29 June 2009

GBC Research in the News

Pandemic preparedness is a hot topic, and researchers from GBC's School of Emergency Management are working with Tenet Computer Group to test the company's Pandemic Management Toolkit. Read the press release here. A follow up story in Computer World Canada outlines the project in more detail.

The project with Tenet is part of our NSERC College and Community Innovation Program.

25 June 2009

ONE Way to Work Together in Support of Innovation

John Wilkinson, outgoing Minister of the Ontario Ministry of Research and Innovation (MRI), yesterday launched the Ontario Network of Excellence (ONE) during a speech at the Economic Club of Canada. The announcement is an update on the Ontario innovation system, and outlines how MRI is leveraging the considerable, collective assets supporting R&D in the province. Central here is the idea of an innovation ecosystem that MRI has been promoting for some time. This is the collaborate to compete model whereby all aspects of the system function in a complementary fashion in support of research, development and innovation. All of us involved in the innovation equation are oriented toward the same goal of increasing social and economic productivity in Canada.

Features of ONE include a client-focused and collaborative approach to the Ontario Commercialization Network whereby the parts are better integrated and coordinated, in order to make it easier for industry to access the intellectual and financial capital needed to create and improve new products and services. This is a transformation of the Ontario innovation system, said Wilkinson, calling it a "reboot" whereby industry can "access, understand, navigate and collaborate" with any part of the whole. This any point of access philosophy is in keeping with the kinds of systems approach many jurisdictions have constructed, from the EU, to the Boston Corridor and Singapore. A virtual, distributed research cluster built on the principles of a mesh network will offer seamless service delivery in support of R&D and innovation.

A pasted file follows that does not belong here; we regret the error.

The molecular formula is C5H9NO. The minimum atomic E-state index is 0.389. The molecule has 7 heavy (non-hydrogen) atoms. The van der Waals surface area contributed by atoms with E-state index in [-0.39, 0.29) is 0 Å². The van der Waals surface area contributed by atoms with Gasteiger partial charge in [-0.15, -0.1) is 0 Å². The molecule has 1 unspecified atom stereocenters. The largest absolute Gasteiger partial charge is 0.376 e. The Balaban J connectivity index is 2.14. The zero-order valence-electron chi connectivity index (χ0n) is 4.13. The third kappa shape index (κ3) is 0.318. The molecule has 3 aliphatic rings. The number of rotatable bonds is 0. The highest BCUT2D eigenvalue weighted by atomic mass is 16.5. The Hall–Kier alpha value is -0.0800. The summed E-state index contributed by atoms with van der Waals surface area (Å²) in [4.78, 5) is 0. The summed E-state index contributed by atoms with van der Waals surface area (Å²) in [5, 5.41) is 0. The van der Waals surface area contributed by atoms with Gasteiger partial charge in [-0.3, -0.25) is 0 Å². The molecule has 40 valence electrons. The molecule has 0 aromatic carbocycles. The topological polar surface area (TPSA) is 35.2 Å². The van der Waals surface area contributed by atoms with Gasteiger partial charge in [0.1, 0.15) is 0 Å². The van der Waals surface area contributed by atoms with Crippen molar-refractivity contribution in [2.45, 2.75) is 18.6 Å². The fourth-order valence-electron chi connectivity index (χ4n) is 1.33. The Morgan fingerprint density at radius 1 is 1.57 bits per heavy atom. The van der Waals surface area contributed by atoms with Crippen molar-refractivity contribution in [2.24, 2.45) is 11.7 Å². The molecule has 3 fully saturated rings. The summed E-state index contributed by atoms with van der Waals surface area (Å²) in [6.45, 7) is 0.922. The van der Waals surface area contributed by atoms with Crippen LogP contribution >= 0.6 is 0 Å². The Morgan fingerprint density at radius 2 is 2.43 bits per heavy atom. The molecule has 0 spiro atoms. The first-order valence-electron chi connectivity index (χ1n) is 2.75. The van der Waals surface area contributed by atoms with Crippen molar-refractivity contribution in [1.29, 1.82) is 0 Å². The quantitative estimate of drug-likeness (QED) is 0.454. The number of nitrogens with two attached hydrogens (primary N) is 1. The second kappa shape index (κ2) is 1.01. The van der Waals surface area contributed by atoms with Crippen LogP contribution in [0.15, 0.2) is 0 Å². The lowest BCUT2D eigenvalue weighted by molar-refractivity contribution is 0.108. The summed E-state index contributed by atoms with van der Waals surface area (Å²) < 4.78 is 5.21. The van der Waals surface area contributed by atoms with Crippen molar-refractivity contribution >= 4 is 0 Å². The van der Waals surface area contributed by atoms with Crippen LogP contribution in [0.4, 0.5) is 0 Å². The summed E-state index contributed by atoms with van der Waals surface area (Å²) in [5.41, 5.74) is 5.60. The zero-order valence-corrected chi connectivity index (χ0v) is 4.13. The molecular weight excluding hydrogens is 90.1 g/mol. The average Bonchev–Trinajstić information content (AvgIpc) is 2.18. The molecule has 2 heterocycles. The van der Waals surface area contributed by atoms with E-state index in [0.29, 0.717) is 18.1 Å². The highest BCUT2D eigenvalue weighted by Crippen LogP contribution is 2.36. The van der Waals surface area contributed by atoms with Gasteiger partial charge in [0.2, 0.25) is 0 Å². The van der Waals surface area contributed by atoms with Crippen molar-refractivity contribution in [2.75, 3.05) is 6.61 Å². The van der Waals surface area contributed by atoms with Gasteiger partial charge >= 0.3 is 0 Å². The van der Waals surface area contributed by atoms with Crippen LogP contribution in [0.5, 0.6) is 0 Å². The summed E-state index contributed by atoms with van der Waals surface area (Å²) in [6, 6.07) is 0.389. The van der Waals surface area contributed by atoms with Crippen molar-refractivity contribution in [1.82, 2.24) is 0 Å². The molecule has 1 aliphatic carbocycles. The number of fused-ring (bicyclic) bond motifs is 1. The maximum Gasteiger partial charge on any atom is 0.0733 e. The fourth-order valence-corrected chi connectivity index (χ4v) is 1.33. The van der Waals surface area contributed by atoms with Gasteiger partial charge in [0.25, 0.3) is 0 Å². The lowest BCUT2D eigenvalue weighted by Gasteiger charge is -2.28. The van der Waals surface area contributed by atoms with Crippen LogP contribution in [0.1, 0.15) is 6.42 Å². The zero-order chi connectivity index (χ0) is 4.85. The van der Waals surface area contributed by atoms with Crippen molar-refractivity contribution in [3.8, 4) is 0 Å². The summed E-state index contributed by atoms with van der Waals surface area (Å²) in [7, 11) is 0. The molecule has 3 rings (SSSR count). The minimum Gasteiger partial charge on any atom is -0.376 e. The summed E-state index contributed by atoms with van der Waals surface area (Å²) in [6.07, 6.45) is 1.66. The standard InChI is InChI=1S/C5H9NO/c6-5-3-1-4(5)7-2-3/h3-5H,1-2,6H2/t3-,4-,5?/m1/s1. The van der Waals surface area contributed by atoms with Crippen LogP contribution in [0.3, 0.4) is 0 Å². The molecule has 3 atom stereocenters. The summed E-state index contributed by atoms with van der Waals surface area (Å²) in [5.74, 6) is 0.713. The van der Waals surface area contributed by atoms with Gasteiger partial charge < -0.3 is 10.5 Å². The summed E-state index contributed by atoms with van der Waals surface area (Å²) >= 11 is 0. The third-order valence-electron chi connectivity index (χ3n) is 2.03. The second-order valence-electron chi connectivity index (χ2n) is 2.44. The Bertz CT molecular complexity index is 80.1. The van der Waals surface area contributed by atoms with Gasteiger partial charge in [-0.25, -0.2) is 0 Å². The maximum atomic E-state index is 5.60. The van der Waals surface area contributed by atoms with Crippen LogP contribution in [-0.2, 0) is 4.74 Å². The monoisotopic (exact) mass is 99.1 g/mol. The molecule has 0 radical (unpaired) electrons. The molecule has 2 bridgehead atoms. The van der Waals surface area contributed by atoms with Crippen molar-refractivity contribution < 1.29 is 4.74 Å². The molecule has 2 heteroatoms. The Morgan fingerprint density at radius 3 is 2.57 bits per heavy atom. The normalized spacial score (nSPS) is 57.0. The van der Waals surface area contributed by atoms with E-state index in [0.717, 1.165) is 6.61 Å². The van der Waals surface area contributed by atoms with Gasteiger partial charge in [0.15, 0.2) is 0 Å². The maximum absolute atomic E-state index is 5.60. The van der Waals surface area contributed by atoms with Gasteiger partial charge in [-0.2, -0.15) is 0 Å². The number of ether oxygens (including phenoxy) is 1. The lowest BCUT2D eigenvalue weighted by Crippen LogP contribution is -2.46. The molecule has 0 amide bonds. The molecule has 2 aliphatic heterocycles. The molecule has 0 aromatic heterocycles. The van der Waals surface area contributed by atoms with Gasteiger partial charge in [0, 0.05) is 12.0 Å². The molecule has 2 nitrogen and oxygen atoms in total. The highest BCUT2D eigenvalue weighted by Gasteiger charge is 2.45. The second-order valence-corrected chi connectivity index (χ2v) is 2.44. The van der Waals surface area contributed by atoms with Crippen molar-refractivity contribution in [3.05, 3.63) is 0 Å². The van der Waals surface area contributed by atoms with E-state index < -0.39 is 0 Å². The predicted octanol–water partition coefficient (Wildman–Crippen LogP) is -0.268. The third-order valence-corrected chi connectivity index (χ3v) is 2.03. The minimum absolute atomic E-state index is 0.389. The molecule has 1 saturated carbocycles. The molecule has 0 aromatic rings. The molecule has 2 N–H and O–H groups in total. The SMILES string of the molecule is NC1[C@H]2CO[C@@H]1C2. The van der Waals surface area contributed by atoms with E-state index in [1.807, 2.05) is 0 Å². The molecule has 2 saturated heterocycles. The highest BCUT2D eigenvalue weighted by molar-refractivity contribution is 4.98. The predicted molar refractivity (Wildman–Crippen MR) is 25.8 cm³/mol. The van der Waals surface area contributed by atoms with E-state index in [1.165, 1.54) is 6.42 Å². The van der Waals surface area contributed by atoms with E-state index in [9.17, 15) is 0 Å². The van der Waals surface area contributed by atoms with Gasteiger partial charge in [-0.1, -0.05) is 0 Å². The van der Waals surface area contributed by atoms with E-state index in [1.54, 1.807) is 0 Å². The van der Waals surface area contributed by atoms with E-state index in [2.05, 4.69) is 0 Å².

Four pillars will define ONE:
  1. The Ontario Centres of Excellence will lead the academic/industry partnership development portfolio, something OCE is already excelling at.
  2. Bringing new technologies to market will be led by MaRS, primarily through their Business Accelerator Program.
  3. Regional Innovation Networks across the province will provide points of presence and contact for industry for the network.
  4. Strategic financing will be provided by MRI.
All of these will be conjoined and oriented toward common metrics. These metrics, perhaps the most significant aspect of ONE, will ensure accountability and delivery on results. The metrics will be consistent across the network. ONE will "make geography irrelevant," as the focus will be on common innovation service delivery where the quality of ideas, depth of commitment, and the drive to succeed will be defining factors in the overall success of all, working together.

George Brown College, and our partners in the Colleges Ontario Network for Industry Innovation (CONII), are a core part of this network. Funding received in the last provincial budget has supported the continuation and expansion of CONII. GBC's own innovation support services are founded on this model of articulation and complementarity, and the ability to work within the innovation ecosystem in support of our common productivity goals.